The string quartet played a song Aslynn had been taught to recognize as a minuet, and Adam guided her expertly through the motions. She liked the feeling of his confidence flowing through his hands to her, making her forget the queen’s critical gaze on them both.
“You dance well, Lord Wingfield,” she told him. “The queen said she heard you were in need of polish.”
Adam only smiled. “I’d say anything to give you respite from your torture.”
She smiled in return. “My hero.”
They had been at dancing lessons for over an hour since lunch, and it was indeed a respite from the morning’s posture and walking torture. Adam had managed to pass along Sebastian’s message about Meedo, but they mostly held only idle chitchat, as the queen seemed very interested in everything they had to say to each other.
Aslynn was beginning to think that this part of being a lady, at least, would not be so bad. As long as she always had a partner like Adam: handsome, charming....
Aslynn gasped and stopped in her tracks, causing Adam to pull awkwardly to a stop to avoid treading on her toes.
“What’s wrong?” he asked.
“Sebastian,” she whispered, feeling blind panic rising in her. “He’s in danger!”
“I don’t know. I just know!”
“What’s wrong?” Queen Tawnia demanded, gliding toward them. “Why have you stopped?”
Adam’s grip shifted to her shoulders as they stared at each other, his gaze not questioning, only waiting.
“Aslynn!” Tawnia said sharply. “What under heaven is wrong with you? You weren’t doing that poorly. Continue.”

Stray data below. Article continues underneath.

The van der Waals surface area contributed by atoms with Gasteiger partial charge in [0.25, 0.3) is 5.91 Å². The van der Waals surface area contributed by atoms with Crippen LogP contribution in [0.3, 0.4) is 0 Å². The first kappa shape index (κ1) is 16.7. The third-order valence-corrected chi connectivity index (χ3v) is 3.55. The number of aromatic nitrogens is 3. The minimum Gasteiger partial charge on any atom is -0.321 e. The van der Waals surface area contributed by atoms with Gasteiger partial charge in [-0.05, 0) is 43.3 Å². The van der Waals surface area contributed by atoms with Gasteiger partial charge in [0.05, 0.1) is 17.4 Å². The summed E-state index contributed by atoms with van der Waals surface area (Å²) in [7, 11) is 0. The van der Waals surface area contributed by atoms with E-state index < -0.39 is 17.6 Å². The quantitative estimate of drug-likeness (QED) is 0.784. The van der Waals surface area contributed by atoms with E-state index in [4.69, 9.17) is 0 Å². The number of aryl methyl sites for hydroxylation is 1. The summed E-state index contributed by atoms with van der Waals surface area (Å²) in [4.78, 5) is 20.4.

But Aslynn did not move, and the quartet faltered to a stop.
“I have to go to him,” she whispered, desperately wishing the queen would just dismiss them.
“Him who?” Tawnia tapped her foot impatiently. “What ails you, milkmaid?”
Aslynn couldn’t look away from Adam, couldn’t decide what to do. Sebastian needed her—this she knew. The longer she stood there, the higher her level of panic rose.
Adam’s eyebrow twitched and he rolled his eyes toward the door, a not-so-subtle motion suggesting they make a run for the door.
She nodded and reached down, scandalously grabbing the hem of her skirts and petticoats, lifting the metal hoops above her knees. Adam grabbed her free hand and they turned, making a run for the door.
“Aslynn!” Tawnia shrieked. “Get back here!”
In the hall, they only hesitated long enough for Aslynn to shimmy out of the hoop skirt before racing toward the stables to find Sebastian.